Drought puts the Panama Canal under pressure

Panama was about to impose weight restrictions on ships transiting its canal, until a last-minute storm lifted its perilously low water levels last week.

The Panama Canal is one of the world’s busiest trade routes: 40% of all US container traffic passes through the 82km canal each year.

But it’s also vulnerable to rainfall variations: its ‘lock’ system uses huge amounts of fresh water to lift ships 26m up and then lower them back down at the other end.

Intrigue’s take: Much of the cargo that’s already in transit was loaded before the recent storms arrived, on the assumption Panama would impose the weight restrictions as planned.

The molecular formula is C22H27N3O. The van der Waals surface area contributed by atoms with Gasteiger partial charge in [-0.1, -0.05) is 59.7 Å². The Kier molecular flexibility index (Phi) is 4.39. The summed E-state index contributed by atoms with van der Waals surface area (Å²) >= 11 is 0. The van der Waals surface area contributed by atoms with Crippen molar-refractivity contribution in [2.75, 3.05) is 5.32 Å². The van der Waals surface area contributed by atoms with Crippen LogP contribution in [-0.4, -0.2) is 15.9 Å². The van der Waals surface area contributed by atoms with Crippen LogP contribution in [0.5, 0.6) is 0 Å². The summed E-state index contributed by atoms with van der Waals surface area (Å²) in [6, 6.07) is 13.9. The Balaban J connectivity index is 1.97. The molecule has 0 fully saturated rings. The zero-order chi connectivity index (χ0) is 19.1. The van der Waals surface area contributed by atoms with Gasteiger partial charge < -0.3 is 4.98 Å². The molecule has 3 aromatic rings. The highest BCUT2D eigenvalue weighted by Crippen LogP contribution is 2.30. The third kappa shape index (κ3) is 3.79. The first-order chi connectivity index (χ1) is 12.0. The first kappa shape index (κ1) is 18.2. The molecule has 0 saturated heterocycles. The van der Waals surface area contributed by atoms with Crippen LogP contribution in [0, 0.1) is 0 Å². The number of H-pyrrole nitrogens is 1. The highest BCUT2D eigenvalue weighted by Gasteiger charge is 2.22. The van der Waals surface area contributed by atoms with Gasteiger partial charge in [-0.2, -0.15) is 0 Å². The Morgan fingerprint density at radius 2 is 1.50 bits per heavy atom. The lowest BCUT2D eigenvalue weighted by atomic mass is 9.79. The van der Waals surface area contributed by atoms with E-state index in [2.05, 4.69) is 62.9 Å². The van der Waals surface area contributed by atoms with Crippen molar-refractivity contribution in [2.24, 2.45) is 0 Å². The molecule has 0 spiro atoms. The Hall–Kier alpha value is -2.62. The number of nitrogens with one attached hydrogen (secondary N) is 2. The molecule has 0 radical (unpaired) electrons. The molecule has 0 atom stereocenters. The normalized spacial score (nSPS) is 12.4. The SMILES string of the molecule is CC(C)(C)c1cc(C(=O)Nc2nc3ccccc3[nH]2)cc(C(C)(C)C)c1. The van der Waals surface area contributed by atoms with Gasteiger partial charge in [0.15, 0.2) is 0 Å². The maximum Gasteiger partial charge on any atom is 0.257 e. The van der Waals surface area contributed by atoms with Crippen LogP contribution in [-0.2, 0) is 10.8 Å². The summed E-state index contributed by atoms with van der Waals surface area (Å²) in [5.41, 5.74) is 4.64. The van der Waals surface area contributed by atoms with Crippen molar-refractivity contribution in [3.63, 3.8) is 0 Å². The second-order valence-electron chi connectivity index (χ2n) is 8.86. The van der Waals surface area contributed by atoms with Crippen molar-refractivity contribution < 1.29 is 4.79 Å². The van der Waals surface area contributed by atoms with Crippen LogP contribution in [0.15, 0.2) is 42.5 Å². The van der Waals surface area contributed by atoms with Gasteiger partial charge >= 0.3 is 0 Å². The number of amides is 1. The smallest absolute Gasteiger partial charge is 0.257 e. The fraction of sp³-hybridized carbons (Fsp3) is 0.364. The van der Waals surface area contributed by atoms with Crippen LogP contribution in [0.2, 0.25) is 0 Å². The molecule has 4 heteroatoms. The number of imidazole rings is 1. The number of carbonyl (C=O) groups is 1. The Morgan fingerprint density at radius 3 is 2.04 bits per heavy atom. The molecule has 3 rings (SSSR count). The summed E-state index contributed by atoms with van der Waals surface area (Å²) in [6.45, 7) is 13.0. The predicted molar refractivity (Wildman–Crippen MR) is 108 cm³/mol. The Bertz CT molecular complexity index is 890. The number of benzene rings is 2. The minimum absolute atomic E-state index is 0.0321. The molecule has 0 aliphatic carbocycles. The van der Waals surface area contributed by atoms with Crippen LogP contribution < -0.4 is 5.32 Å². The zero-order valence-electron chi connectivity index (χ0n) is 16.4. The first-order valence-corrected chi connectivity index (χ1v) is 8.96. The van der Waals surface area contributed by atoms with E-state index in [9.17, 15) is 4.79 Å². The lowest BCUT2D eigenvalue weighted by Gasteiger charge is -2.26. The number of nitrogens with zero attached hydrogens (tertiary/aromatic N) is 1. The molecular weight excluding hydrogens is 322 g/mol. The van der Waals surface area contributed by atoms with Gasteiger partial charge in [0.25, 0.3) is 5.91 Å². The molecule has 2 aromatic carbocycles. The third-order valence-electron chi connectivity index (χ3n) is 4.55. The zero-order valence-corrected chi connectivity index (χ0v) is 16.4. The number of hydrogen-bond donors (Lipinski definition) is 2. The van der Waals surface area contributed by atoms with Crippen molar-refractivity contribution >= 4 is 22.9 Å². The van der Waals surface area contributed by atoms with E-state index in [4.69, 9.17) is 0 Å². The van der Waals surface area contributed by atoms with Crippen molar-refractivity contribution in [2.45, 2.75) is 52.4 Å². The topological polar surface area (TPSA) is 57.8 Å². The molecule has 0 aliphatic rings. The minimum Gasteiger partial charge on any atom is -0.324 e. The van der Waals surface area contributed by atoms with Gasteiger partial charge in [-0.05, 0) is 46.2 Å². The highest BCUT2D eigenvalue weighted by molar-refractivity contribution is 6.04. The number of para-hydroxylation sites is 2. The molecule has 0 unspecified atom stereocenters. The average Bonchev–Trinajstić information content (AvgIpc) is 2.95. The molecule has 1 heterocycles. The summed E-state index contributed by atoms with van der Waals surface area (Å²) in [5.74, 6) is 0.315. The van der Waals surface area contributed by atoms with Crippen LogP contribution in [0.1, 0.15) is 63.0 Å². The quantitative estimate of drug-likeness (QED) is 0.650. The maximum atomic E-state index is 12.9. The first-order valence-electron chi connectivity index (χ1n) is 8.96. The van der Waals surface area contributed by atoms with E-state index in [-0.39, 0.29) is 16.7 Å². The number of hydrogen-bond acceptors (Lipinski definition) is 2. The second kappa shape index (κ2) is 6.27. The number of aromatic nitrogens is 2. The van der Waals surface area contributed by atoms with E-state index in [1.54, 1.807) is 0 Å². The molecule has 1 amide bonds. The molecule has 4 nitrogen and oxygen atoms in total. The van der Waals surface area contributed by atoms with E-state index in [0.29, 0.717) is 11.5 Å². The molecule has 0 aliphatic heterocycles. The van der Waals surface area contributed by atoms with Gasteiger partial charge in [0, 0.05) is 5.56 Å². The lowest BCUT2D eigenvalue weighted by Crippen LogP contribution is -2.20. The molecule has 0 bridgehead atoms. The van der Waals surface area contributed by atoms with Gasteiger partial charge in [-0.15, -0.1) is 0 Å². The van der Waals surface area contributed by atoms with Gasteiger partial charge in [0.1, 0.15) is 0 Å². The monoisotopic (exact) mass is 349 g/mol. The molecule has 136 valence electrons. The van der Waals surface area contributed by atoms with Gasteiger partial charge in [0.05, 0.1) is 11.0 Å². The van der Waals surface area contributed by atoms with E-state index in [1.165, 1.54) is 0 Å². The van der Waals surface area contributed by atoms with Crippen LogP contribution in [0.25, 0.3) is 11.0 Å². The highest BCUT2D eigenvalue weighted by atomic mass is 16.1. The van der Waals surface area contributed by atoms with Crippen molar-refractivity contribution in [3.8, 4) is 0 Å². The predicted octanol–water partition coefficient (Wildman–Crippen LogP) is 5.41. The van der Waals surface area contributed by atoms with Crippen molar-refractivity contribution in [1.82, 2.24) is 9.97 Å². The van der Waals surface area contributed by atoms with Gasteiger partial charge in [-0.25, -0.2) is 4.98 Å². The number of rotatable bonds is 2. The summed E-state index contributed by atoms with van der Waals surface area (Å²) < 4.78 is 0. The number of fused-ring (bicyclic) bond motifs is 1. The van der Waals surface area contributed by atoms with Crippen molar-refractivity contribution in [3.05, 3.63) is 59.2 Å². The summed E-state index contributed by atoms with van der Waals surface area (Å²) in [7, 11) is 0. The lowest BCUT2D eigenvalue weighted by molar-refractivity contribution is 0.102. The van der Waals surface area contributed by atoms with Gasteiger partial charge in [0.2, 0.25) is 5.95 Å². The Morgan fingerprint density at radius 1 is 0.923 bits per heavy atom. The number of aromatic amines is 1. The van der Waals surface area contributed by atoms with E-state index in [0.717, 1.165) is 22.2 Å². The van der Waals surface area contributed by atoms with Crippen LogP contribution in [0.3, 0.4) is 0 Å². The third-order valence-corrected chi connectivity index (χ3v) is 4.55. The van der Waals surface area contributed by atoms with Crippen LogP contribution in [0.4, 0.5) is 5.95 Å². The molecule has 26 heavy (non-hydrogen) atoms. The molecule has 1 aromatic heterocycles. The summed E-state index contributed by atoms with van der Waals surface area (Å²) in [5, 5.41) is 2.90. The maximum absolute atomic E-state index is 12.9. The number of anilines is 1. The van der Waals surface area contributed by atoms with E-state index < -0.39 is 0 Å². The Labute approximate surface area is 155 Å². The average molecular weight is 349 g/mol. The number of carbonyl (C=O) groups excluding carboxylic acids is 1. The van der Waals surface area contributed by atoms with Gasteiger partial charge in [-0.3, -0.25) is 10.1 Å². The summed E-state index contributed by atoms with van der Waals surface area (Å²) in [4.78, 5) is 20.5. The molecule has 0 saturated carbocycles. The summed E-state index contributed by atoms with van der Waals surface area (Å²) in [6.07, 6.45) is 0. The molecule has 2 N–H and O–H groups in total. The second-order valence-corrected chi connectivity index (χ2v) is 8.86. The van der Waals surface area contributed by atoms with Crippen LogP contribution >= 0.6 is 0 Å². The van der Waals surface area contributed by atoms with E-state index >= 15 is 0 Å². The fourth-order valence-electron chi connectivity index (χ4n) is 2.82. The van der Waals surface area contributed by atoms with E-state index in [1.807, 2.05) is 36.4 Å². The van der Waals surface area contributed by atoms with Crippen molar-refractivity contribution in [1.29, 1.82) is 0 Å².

So, those baguette slipperslightsabre chopsticks, and Nicholas Cage shower curtains you ordered might still be a little delayed.

Also worth noting:

  • The canal authority chief has attributed the severity of Panama’s drought to climate change, saying water shortages used to occur every five years, but they now occur every three years.
  • One continent over, the Suez Canal just recorded a record revenue of $9.4B in the 2022/23 financial year.
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